Are you as happy as a clam? Well, who knows, because that idiom is just about meaningless.
In that case, are you as happy as a pig in… okay, I’m not going to finish writing out that phrase because I’ve always found it repulsive.
But since we’re now on the topic of pigs’ emotions, did you know that these social, intelligent beings may actually empathize with one another?
Scientific American reports that scientists from the Dutch Wageningen University ran an experiment where they separated six groups of 16 pigs. The next stage involved taking a pair of pigs from each group and trying to train them to anticipate negative and positive outcomes. To do so, the researchers played the pigs certain musical tracks to accompany good experiences, like getting fed, but played different music during pigs’ bad experiences, such as social isolation and handling.
After, the “trained” pigs were placed back in pens with two untrained ones and played said music. While most of these trained animals weren’t actually trained at all and didn’t exhibit any reactions, others seemingly were. If the swine heard the music associated with good experiences, they’d play, bark, or wag their tails, while the bad-experience music influenced them to show signs of stress like pointing back their ears, urinating, and defecating (a behavior that possibly negates the essence of that disgusting aforementioned idiom).
The researchers then observed that when some of the untrained pigs noticed that the trained pigs were reacting to the music, the circumstances would, at times, influence them to exhibit the same mannerisms. It was found that the untrained pigs showed signs of shared behavior more so when the trained pigs seemed stressed than when they were happy. The scientists concluded that the actions evidenced empathy; when untrained pigs heard the music in the absence of their trained counterparts, the former showed no emotional reactions.
Speaking of the emotional states of livestock, Alan McElligott, senior lecturer in animal behavior at the Queen Mary University of London, had something to say about goats’ place in animal welfare studies: they were “underrepresented.”
The notable absence in this area of human knowledge motivated McElligott and his colleagues to take it to the goat fields, specifically during the summer months–apparently because the animals detest the cold and rain.
The researchers executed actions that would make the goats feel happy, such as shaking food in a bucket and then feeding the animal, or to feel upset, like separating goats into two pens and only feeding one. By observing their behaviors, the human goat watchers determined that the four-legged creatures displayed signs of happiness by pointing their ears forward. Also, when the goats called out gleefully, the pitch would sound more stable. There were more fluctuations in the goats’ calls in their negative states.
That’s helpful news considering that, as of 2014, we share the world with almost 900 million goats, according to NPR.
Other mammal species are known to vocalize particular sounds when they are in a good mood. Ferrets, for instance, have the tendency to “dook”–a noise that resembles chuckling and clattering. According to veterinarians Doctors Foster & Smith, if a ferret dooks while jumping towards a person, that means the pet is trying to play.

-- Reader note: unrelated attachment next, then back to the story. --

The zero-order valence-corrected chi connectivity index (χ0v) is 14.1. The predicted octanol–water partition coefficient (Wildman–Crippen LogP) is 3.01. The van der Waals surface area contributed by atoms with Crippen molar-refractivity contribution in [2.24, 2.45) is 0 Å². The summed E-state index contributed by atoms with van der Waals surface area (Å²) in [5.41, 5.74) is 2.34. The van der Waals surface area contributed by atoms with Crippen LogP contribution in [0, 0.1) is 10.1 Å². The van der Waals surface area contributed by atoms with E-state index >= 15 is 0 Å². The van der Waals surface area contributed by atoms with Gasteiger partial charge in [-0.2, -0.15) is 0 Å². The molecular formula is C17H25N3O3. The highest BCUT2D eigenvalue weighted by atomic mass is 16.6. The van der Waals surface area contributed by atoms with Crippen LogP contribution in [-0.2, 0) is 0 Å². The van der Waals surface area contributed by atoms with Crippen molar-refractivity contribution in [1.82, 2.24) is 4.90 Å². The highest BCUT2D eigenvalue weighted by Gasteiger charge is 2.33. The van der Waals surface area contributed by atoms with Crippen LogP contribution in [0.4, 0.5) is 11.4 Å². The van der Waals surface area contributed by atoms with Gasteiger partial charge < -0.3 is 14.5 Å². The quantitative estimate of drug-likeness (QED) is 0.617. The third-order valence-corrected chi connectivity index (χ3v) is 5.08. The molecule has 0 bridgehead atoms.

Purring may be synonymous with feline happiness. However, research suggests that cats don’t only purr when they are in a pleasant state, but when they are scared, hungry, or injured. Some researchers even believe that cats purr in order to offset bone regeneration.
Personally, I’ll never forget how my cat was purring when she was giving birth to kittens, but since I’m not an animal communications specialist, I can’t tell you how happy or scared she truly felt at that time.
However, one Sussex University scientist who does study animal communication, Karen McComb, once investigated a phenomenon she calls the “solicitation purr.” Perplexed by the strangely compelling purr noises her cat would emit each morning, McComb sought out to see what that annoying, alluring behavior was all about.
“Solicitation purrs” are described as sounding urgent but unpleasant. McComb found that cats reserve this practice for one or two humans they are close with and receive ample attention from.
The noise is basically two sounds at once: a “low-frequency purr” and a “high-frequency cry” that resembles that of a human baby. Cats figure out how to engage their muscles to purr and use air to cause the high pitch.
“The embedding of a cry within a call that we normally associate with contentment is quite a subtle means of eliciting a response–and solicitation purring is probably more acceptable to humans than overt meowing,” McComb told The Guardian.
Well, we can give our regards to McComb for being smart and motivated enough to figure out the tricky tactics of the world’s most popular household furry friend. Because of the hard work of such curious, committed scientists, humanity can now better understand the behaviors and emotional states of the animals our species has domesticated, and even how they employ certain practices upon us.
Feature photo courtesy of liz west.